DO you recall what President Fazal Elahi Chaudhry is supposed to have said when told at an official ceremony that protocol dictated he lead the way with the prime minister in tow?
“Yaar, protocol vich marwanaadayein…,” he is said to have replied to his ADC. (“Hope your protocol doesn’t get me into serious trouble...”) The word ‘marwa’ here was nearer ‘serious trouble’ or the sporting equivalent of ‘sudden death’ rather than its literal meaning — killed.
Fazal Elahi Chaudhry was elected to the ceremonial office of the president when, after the passage of the 1973 constitution, Zulfikar Ali Bhutto became prime minister. Chaudhry was an ageing loyalist who had been given the top office but needed no reminder who was the boss.
Even his detractors privately conceded the sort of effect ZAB would have on those around him. Who would you think will inspire such awe, respect, even outright fear these days? If you ask me my pen has never paused while taking apart the government for its misgovernance.
What was once a sacred cow is now feared no more than a lamb destined for slaughter. Yes, I speak with gay abandon (homophobes in the media please look up the meaning before unleashing your vitriol) of the army and its reputedly deadly intelligence agencies; their follies and their sins.
But parliament can legislate all it wants, its newly legislated contempt law gives a columnist like me as much comfort as ‘protocol’ gave president Chaudhry. He was courageous enough to be persuaded by his ADC to go ahead, I will concede with no shame I have none, courage that is.
So, will say no more than that hundreds of thousands, perhaps even millions, of those who seek justice in lower courts are still waiting for the ‘will of the people’ manifest at the apex level to percolate down.
No matter how soul-destroying and debilitating for the litigants the wrangles at the grass-root level may be, unless these represent a cause célèbre it is unlikely they’ll receive any more attention than that focused on them whenever their lawyers go on a rampage, beating police, attacking judges.
There is no doubt in any sensible mind about the inevitability of judicial reform. Perhaps it’ll follow this phase of activism. There are those who rather philosophically attribute the current tensions to an evolutionary process.
That may be true. However, in the interim it has paralysed the executive where paranoia regarding the intentions, the ‘ill will’ of the judiciary runs so deep that all energies seemed directed at second guessing its next move rather than on governance, which has gone to the dogs.
The centre remains under the media microscope. Look at what is the priority of the Punjab police in a security environment where terrorists struck an army camp on GT road, killing half-a-dozen soldiers, and then a greater number of Pakhtunkhwa under-training jail wardens in Lahore.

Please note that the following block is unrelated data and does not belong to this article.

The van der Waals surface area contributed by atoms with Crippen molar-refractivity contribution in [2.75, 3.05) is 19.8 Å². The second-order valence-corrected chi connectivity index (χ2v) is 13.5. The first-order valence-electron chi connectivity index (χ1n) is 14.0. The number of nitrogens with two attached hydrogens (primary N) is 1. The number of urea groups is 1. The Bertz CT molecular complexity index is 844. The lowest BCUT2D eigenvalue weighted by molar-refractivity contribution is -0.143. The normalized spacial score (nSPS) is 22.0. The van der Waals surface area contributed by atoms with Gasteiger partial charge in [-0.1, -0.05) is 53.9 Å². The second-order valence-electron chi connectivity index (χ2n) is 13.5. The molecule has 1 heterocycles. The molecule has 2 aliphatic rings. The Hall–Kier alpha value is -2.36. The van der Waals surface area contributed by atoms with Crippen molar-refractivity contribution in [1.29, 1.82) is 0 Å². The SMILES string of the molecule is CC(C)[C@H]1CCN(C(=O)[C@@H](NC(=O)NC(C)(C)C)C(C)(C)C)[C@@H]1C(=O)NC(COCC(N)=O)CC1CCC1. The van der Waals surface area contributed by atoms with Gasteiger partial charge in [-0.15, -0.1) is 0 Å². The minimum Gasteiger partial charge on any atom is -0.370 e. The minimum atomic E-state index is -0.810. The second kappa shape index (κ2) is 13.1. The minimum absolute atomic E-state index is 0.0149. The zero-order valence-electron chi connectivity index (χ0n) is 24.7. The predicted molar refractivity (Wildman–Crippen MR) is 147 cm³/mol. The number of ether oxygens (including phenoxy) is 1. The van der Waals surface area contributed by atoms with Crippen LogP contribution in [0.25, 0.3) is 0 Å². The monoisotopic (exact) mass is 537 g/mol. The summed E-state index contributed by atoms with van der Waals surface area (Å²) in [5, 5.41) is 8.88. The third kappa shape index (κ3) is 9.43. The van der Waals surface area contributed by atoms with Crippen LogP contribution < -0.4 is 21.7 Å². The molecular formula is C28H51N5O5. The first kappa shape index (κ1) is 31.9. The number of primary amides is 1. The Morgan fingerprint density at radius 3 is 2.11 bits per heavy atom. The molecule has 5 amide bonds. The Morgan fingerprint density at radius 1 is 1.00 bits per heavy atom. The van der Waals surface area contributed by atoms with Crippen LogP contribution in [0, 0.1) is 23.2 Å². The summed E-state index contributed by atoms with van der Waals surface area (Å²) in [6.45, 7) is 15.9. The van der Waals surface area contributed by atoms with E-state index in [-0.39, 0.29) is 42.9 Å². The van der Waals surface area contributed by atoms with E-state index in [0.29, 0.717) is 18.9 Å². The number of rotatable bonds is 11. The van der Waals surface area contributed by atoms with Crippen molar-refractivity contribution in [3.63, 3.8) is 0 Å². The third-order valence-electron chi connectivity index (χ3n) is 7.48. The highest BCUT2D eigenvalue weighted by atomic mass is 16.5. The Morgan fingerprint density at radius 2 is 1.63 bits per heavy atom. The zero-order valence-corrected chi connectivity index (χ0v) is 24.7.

The Punjab police were not battling terrorists during times its own inspector-general described as a ‘state of war’. Instead, the long arm of the law was reaching up to pull down the minarets of an Ahmadi place of worship built in 1980 so its architecture could conform to a law enacted in 1984.
Is our faith really so fragile as to be challenged by mere masonry? One would hope not. But it is clear our sanity is actually very fragile. Look at Balochistan. It was a province where traditionally sectarian animus was non-existent.
Now you’d be very skilled if you could count how many Shias, a majority of them Shia-Hazaras, have been gunned down in and around high-security Quetta in recent years. There has been very little official reaction to these killings that many Shia supporters are now likening to ‘a genocide’.The provincial government, the powerful and robust arm of the military the Frontier Corps, and the judiciary have all displayed an inexplicable inactivity, apathy towards this ongoing murder. We can try and explore why.
Even though it may be tragic, perhaps those at the helm believe that the persecution/elimination of one Muslim sect in a minority or even an entire religious minority community will not threaten the geographical boundaries and ideological contours of the country. That’s our obsession, isn’t it?
So, what would threaten Pakistan’s established boundaries as they exist today? A realignment of loyalties of the ethnic communities that make up the federation of Pakistan is clearly something that will.
My heart sank on hearing the news of the killing of poor Pakhtun workers in Balochistan. I have lamented each innocent death in that province and have endlessly hoped, prayed that better sense prevails and the bloodshed is stemmed.
But the latest round of killings in Balochistan strengthens the view that now the very existence of the country is threatened. Does one really care if a ‘foreign hand’ is at work? It may or may not be but what is alarming is our total failure to deal with the challenges.
Our extra-territorial ambitions, attempts to punch way above our weight have brought us to this pass. We often call for judicial restraint or ask the government to desist from rash moves which may tip the boat over.
The time is right and ripe to ask our national security guarantors to display similar sanity. Rather than resort to pointless tactics which have almost always spiralled out of our hands, shouldn’t we now decide how we have to deal with the real challenges confronting us?
We have neither the luxury of time nor the strength left for more experimentation. The security state ought to identify unambiguously its top threat and then be equally unambiguous about how it aims to deal with it. One hopes it gets it right as we’ll collectively have to live with the consequences.
The writer is a former editor of Dawn.